The Coming Ice Age
When I was a child, amongst my favourite books was an old A4 sized hardcover by one Zdenek Burian, on animals of the past. Burian probably illustrated more than five hundred books on palaeontology and evolution, and even now his illustrations - of long-necked saurians, birds out of nightmares and unsettling animal-men - I find unexpectedly moving.
When Burian wrote, the great story of life on earth was simpler. Prehistory progressed, as it seemed history had, via an orderly and inexorable successsion of ages. As in our past we had seen the Age of Stone superseded by the Age of Bronze, and that by the Age of Iron, in Burian's books we saw the Age of Fishes yield to the Age of Reptiles, and that to the Age of Mammals, and finally Man.
There was a mythic quality to these cycles of dominion and overthrow. In each case, the story would be the same. A vast and ancient Empire - the Empire of the Placoderms, the Neanderthals, the Assyrians - would hear rumours of fantastic and terrible beings appearing on the fringes of the Empire. At first these would be dismissed as travellers tales. But with horrible suddenness the strangers would arrive, all would fall into chaos and the old order would be destroyed - making way for the Teleosts, the Cro-magnon Men, the Babylonians.
A powerful, secure-seeming structure to hang a story on, and one which fits more easily in our heads than a lot of others.
And today I heard another young man talking about how everyone's all fucked up on the ice.
Ice, for those of you who don't know, is the crystal form of methamphetamine. Local terminologies vary (as does purity, price, everything), but the basic progression (an amphetamine evolutionary series) could go speed or meth to ice. Anything I say for amphetamines here I say for speed and essentailly the same amount for meth and tenfold for ice.
Ice and its various relatives - and since most of the stuff is not made by qualified analytical chemists, approximations must be made so that when I say "ice" I should be understood as saying "the hodpodge of half-baked industrial chemicals sold by scabby australopithecines with gleaming eyes to teenaged psychotics-in-training as ice" - ice is probably the fastest growing injectable drug franchise in Australia.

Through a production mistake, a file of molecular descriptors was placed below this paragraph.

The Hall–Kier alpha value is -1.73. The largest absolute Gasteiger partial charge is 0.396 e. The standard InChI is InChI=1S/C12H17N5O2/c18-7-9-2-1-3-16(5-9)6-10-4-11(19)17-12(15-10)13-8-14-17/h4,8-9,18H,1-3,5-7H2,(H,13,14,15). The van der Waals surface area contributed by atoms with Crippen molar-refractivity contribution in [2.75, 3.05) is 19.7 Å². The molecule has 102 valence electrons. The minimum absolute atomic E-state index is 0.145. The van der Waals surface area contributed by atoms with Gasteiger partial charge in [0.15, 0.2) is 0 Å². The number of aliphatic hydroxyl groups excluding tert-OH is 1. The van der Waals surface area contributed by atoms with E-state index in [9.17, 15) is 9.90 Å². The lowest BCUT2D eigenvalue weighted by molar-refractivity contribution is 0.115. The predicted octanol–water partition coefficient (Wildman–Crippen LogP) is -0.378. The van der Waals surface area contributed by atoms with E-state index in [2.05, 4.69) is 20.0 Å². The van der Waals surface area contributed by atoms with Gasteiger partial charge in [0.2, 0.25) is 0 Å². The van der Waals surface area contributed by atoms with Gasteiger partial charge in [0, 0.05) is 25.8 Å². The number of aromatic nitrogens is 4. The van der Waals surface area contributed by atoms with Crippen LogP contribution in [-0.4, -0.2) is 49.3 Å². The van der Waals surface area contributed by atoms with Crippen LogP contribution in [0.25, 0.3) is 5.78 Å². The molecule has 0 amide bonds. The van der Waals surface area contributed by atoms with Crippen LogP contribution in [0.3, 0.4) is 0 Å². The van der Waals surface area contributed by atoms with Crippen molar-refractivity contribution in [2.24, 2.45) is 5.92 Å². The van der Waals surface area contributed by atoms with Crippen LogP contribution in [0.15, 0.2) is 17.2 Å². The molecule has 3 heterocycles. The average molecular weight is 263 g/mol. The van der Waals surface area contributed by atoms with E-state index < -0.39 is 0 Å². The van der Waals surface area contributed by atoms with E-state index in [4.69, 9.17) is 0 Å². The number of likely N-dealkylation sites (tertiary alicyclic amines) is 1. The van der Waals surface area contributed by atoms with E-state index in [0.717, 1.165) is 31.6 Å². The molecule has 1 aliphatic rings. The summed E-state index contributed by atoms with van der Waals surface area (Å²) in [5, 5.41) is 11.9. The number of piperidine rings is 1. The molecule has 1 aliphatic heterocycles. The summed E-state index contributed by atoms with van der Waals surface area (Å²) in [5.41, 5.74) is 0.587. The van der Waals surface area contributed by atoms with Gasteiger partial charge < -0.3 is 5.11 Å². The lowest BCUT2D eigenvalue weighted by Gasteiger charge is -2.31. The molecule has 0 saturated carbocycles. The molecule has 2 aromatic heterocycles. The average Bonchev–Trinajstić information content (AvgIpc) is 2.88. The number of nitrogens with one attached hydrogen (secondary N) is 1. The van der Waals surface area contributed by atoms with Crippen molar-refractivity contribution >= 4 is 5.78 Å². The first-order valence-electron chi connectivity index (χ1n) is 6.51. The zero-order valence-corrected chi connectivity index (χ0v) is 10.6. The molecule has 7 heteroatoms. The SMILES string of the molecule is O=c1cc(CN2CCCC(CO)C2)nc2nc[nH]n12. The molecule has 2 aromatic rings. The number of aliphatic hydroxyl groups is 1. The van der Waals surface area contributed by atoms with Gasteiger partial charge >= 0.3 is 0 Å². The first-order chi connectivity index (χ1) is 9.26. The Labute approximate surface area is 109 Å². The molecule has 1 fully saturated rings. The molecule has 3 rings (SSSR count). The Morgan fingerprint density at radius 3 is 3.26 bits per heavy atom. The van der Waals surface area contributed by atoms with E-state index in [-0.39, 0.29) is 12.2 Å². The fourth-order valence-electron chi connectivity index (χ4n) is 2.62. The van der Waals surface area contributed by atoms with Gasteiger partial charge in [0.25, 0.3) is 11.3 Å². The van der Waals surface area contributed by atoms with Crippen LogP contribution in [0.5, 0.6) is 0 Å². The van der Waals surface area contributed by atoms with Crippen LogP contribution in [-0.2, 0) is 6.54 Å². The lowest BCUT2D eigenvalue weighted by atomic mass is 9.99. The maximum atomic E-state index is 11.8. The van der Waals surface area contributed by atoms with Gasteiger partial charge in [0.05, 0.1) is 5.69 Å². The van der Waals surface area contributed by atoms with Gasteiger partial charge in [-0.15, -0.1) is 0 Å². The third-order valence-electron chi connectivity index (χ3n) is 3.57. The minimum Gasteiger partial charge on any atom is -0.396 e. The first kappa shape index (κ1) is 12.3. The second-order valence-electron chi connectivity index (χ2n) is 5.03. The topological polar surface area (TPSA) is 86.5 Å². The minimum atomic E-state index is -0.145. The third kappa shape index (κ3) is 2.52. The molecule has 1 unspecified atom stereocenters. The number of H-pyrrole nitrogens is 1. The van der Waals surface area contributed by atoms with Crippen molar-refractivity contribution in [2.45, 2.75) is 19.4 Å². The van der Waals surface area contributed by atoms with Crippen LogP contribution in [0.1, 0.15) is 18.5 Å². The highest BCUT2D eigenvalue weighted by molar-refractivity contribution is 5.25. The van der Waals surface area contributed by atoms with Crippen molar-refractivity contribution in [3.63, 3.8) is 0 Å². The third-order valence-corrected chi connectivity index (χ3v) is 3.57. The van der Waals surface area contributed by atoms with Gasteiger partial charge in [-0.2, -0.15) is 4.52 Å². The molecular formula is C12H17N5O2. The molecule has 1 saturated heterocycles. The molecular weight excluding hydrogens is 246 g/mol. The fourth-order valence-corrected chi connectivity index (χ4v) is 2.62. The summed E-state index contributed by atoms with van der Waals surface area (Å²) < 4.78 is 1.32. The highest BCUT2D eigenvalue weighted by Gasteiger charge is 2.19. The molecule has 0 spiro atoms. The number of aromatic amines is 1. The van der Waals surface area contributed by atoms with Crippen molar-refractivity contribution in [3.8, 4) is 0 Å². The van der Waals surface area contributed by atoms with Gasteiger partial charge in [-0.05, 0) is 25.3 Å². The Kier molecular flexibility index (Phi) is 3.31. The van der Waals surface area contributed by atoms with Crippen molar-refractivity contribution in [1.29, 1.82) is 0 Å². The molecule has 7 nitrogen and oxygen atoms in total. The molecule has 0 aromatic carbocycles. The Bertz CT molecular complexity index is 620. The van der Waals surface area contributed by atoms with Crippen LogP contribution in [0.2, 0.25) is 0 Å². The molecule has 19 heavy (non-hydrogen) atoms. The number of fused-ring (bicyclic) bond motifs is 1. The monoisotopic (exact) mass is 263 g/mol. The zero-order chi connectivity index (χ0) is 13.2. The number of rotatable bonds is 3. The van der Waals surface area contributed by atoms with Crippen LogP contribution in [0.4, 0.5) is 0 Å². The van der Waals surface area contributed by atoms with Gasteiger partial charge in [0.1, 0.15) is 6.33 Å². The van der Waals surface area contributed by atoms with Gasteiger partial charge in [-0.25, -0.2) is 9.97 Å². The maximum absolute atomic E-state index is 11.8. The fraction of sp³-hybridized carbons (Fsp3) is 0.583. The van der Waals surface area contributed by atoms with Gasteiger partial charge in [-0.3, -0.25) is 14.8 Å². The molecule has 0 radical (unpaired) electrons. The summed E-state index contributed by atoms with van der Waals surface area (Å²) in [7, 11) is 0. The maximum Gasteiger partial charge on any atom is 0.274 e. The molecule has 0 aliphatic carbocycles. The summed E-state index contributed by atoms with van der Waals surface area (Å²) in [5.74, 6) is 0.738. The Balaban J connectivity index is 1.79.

Seriously, the young man across from me was saying, it's everywhere. Can't cross the street without someone offering it to you. Down the pub, at the local footy game, when he dropped his kid off to school.
Ice is a very in thing. Ice is not only the new speed (and for the coming generation speed is the new heroin), for a growing number of people it's the new alcohol as well. Go out on the weekend, have a taste. Cheaper than a carton of Carlton Draught, gets you higher and doesn't leave you with a hangover.
But the reason for the young man's concern - and mine - is that ice, even more than the conventional forms of amphetamines, does really bad things to you. It's hard to compare drugs - and any time you do, tobacco ends up so far ahead, so much further along any axis of evil you care to use - it's hard to compare drugs, but by almost all measures it is my unprofessional opinion that amphetamines are worse than heroin.
First, heroin calms people down. They can be pretty bloody uncalm when they haven't got what they need, but somone withdrawing from H does not come into the ED and start swinging the fire extinguisher around by the hose and trash the place, after vigorously masturbating in the corner. No, that'd be that skinny guy on amphetamines last year.
Second, there is a limit to how much heroin you can take. Even if you have a tolerance like Keith's*, you don't get much more than six times a day. But the amphetamines - whatever you've got. Amphetamines you run until you run out.
Third, heroin depends on the vagaries of agriculture and the international situation. This means that there is a good chance that at some time, like now, the supply will become so damn crap that people will consider giving it up entirely. This is not likely to be the case for the amphetamines.
Lastly, and most nastily, you get most people, give them a heroin habit for ten or twenty years, at the end of that time they are pretty much the same person. Generally the same person a lot poorer, and more beaten about, somewhat the worse for wear for having to deal with some deeply nasty people who make their living selling the stuff, and almost always carrying some virological penalty from years of injecting - and a comparable psychological burden from the years of shame and hiding - but the same person. If they have managed to avoid a catastrophic overdose with the resultant frontal lobe damage, and Hep C, and HIV, and have managed to come unscathed through whatever it is they had to do to pay for what they used - then they are relatively okay.
But two years - hell, half a year - on amphetamines, a lot of people change. Ongoing heavy injecting amphetamine use, for even a few months - it changes people's brains in horrible ways.